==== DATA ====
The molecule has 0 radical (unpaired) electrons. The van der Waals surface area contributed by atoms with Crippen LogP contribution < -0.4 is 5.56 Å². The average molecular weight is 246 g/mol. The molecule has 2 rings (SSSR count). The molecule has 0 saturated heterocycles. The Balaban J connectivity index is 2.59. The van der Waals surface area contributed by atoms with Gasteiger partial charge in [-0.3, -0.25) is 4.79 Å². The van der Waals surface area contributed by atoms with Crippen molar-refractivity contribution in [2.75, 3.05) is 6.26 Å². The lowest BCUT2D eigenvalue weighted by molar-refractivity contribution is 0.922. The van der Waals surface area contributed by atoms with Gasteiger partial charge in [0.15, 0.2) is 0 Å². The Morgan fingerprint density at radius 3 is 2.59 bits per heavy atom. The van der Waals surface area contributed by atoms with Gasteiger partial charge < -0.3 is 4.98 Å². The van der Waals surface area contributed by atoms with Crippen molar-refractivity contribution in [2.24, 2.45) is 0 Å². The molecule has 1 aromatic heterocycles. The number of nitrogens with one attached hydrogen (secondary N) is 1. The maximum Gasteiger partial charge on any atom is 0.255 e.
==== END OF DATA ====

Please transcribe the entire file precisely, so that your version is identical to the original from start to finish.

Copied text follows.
The molecule has 0 radical (unpaired) electrons. The van der Waals surface area contributed by atoms with Crippen LogP contribution < -0.4 is 5.56 Å². The average molecular weight is 246 g/mol. The molecule has 2 rings (SSSR count). The molecule has 0 saturated heterocycles. The Balaban J connectivity index is 2.59. The van der Waals surface area contributed by atoms with Gasteiger partial charge in [-0.3, -0.25) is 4.79 Å². The van der Waals surface area contributed by atoms with Crippen molar-refractivity contribution in [2.75, 3.05) is 6.26 Å². The lowest BCUT2D eigenvalue weighted by molar-refractivity contribution is 0.922. The van der Waals surface area contributed by atoms with Gasteiger partial charge in [0.15, 0.2) is 0 Å². The Morgan fingerprint density at radius 3 is 2.59 bits per heavy atom. The van der Waals surface area contributed by atoms with Gasteiger partial charge < -0.3 is 4.98 Å². The van der Waals surface area contributed by atoms with Crippen molar-refractivity contribution in [2.24, 2.45) is 0 Å². The molecule has 1 aromatic heterocycles. The number of nitrogens with one attached hydrogen (secondary N) is 1. The maximum Gasteiger partial charge on any atom is 0.255 e.